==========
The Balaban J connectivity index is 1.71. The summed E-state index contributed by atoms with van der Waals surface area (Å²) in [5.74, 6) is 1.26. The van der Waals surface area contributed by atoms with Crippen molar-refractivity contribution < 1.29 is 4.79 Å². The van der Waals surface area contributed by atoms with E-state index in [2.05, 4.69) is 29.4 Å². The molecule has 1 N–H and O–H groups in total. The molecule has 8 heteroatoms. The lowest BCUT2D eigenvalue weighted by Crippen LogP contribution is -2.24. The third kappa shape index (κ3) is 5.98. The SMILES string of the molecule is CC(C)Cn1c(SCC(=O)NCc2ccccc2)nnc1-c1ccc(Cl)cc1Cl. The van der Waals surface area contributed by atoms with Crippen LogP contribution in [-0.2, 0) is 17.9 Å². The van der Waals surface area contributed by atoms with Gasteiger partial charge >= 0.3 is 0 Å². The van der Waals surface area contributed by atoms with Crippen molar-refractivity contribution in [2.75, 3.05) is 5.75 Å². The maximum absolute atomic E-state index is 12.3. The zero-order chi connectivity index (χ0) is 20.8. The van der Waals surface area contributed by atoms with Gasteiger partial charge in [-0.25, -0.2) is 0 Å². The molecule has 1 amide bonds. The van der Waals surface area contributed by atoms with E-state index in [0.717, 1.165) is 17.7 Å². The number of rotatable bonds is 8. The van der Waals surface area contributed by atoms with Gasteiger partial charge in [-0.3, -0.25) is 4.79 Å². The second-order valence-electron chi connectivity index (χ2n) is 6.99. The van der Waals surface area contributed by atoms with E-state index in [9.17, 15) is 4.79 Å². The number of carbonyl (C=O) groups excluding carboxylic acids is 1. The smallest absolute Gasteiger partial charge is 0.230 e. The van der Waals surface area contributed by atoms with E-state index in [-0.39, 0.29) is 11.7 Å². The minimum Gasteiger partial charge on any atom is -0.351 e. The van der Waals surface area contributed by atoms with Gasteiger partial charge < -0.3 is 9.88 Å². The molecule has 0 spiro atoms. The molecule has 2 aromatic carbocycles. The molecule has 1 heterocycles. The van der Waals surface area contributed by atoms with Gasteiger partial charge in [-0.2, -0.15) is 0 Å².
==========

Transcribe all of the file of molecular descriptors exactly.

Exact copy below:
The Balaban J connectivity index is 1.71. The summed E-state index contributed by atoms with van der Waals surface area (Å²) in [5.74, 6) is 1.26. The van der Waals surface area contributed by atoms with Crippen molar-refractivity contribution < 1.29 is 4.79 Å². The van der Waals surface area contributed by atoms with E-state index in [2.05, 4.69) is 29.4 Å². The molecule has 1 N–H and O–H groups in total. The molecule has 8 heteroatoms. The lowest BCUT2D eigenvalue weighted by Crippen LogP contribution is -2.24. The third kappa shape index (κ3) is 5.98. The SMILES string of the molecule is CC(C)Cn1c(SCC(=O)NCc2ccccc2)nnc1-c1ccc(Cl)cc1Cl. The van der Waals surface area contributed by atoms with Crippen LogP contribution in [-0.2, 0) is 17.9 Å². The van der Waals surface area contributed by atoms with Gasteiger partial charge >= 0.3 is 0 Å². The van der Waals surface area contributed by atoms with Crippen molar-refractivity contribution in [2.75, 3.05) is 5.75 Å². The maximum absolute atomic E-state index is 12.3. The zero-order chi connectivity index (χ0) is 20.8. The van der Waals surface area contributed by atoms with Gasteiger partial charge in [-0.25, -0.2) is 0 Å². The molecule has 1 amide bonds. The van der Waals surface area contributed by atoms with E-state index in [0.717, 1.165) is 17.7 Å². The number of rotatable bonds is 8. The van der Waals surface area contributed by atoms with Gasteiger partial charge in [-0.3, -0.25) is 4.79 Å². The second-order valence-electron chi connectivity index (χ2n) is 6.99. The van der Waals surface area contributed by atoms with E-state index in [9.17, 15) is 4.79 Å². The number of carbonyl (C=O) groups excluding carboxylic acids is 1. The smallest absolute Gasteiger partial charge is 0.230 e. The van der Waals surface area contributed by atoms with E-state index in [-0.39, 0.29) is 11.7 Å². The minimum Gasteiger partial charge on any atom is -0.351 e. The van der Waals surface area contributed by atoms with Gasteiger partial charge < -0.3 is 9.88 Å². The molecule has 0 spiro atoms. The molecule has 2 aromatic carbocycles. The molecule has 1 heterocycles. The van der Waals surface area contributed by atoms with Gasteiger partial charge in [-0.2, -0.15) is 0 Å².